September to October 2001 rambles

Yokohama A032Rs, Tillet seat at Cadwell, Seven Club meeting report, Caterham spending spree.

Yokohama A032Rs

Did I ever mention how comfortable the A539s were? Bumps were well concealed, but probably at the expense of handling. They had provided fine service for 15,000 miles, but the rears were just about down to the legal minimum, so it was time to shop around for replacements. I'd always fancied some stickier rubber, but I managed to talk myself out of it on the basis that I drive mostly on the road, and I couldn't justify the expense of rapidly-wearing boots. Trying some Yoko A021s on friends' cars at the Curborough Handling Day in June convinced me that I needed to try something better on my car, even if only so that I knew what I was missing. This impression was merely reinforced when I had to put up with blatant sliding at Wroughton and Cadwell Park.

I wanted to replace the A539s with Yoko A021Rs, but Yokohama UK told me that they are winding down for the winter, and they probably wouldn't have any in my size until the New Year. So... I got Yokohama A032Rs ("soft" compound) fitted all round yesterday, and they're not comfortable. The extra sidewall stiffness is instantly apparent. They also only have about 4.5mm of tread, according to my gauge.

Of course the up-side is that the 032s grip. Early impressions were favourable, but I found out that they had been inflated to 22 psi (despite my request for them to be set to 17). I got chance today to set them to 16 psi, then go for a drive, but it started to rain almost as soon as I left the house. These tyres are fantastic in the wet. I obviously didn't push them too far, but they are in an entirely different league to the 539s.

The main questions remaining are how quickly the 032s will wear, and how the grip (particularly in the wet) will change as they age. When the tyres were fitted I'd done 40149 miles, so the clock is counting.

I bought the 032s from Bracknell Tyres (01344 411323), where I also bought my 539s, and I can recommend them. They charged £68 each, all in, which was a pretty good match for George Polley once you add the postage and cost of fitting. Much more convenient too.

Saturday 20th October 2001. Link to this ramble.

Tillet seat at Cadwell

Steve and Phil came round on the 29th and fitted my new seat for me. It's great; really cossetting, and no less comfy than my old leather seat. My only initial criticism is that the black glassfibre gets quite cold. It will be interesting to see what it's like in the winter.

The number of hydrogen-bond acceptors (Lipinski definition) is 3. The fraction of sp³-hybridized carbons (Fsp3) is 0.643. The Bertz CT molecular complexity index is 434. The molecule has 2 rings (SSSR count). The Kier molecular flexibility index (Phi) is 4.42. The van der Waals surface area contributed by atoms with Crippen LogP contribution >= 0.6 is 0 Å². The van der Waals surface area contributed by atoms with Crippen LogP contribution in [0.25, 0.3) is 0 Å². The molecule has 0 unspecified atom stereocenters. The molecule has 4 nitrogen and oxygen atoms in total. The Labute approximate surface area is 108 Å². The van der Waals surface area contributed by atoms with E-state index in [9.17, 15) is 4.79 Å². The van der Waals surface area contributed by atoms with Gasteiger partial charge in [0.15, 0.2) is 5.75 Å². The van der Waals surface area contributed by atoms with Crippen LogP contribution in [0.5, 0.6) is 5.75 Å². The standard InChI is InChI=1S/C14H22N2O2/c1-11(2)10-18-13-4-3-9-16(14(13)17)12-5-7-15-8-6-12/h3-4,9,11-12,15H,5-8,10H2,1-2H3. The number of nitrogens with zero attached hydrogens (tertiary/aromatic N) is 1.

My new seat got it's first proper workout on the 5th at the Slipstream track day at Cadwell Park. No complaints. It's reassuring knowing that you are planted firmly in your seat, and you're not going to move around under braking or have to hold on to the steering wheel when cornering.

My friend Simon came along as a passenger, and we both stayed at his parent's house in Nottingham on Thursday night, so as to shorten the Friday morning journey. We had a leisurely drive up (with Simon in his Impreza), arriving at 8:30 which was supposed to be the end of signing-on. Fortunately this had been extended so we both managed to sign our life away before the driver's briefing. We also met up with Steve (who was hoping that 40 bhp more, wider, stickier tyres, and aeroscreens would be enough to keep him ahead of me) and passenger Phil. Simon's got the hatch / estate version of the Scooby, and it was very civilised having somewhere dry to dump our stuff during the day.

The track was sodden, so I tip-toed my way round the first session. Simon joined me for the second, but it was still pretty slow, with lots of concentration required just to keep the car pointing in roughly the right direction.

At about 10:40 the rain started to pour down, and the track was closed until just after 11. By the time I got back on the track was drying nicely, and it just got better through the rest of the day. At first the dry track was still a little slippery, but the last few sessions allowed maximum attack.

Next year I should have Yoko A021Rs fitted, and hopefully my JPE aeroscreen too. It will be interesting to see what they do both to my lap times (about 1:55 with a passenger this year) and max speed (mostly 99.something mph, with a best of 100.7).

The day was very well run. One complaint I've had with other Cadwell days is that its difficult to figure out which session is on track next (especially when people crash, or rain stops play). This was the first time I've heard the paddock PA system being used, to great effect.

Phil caught the Cadwell bug, and will be back in his own car next year.

Simon headed off back to Nottingham, and I convoyed back home with Steve and Phil. Phil navigated and chose an entertaining route down to the A1(M); I must remember to find out what roads we used.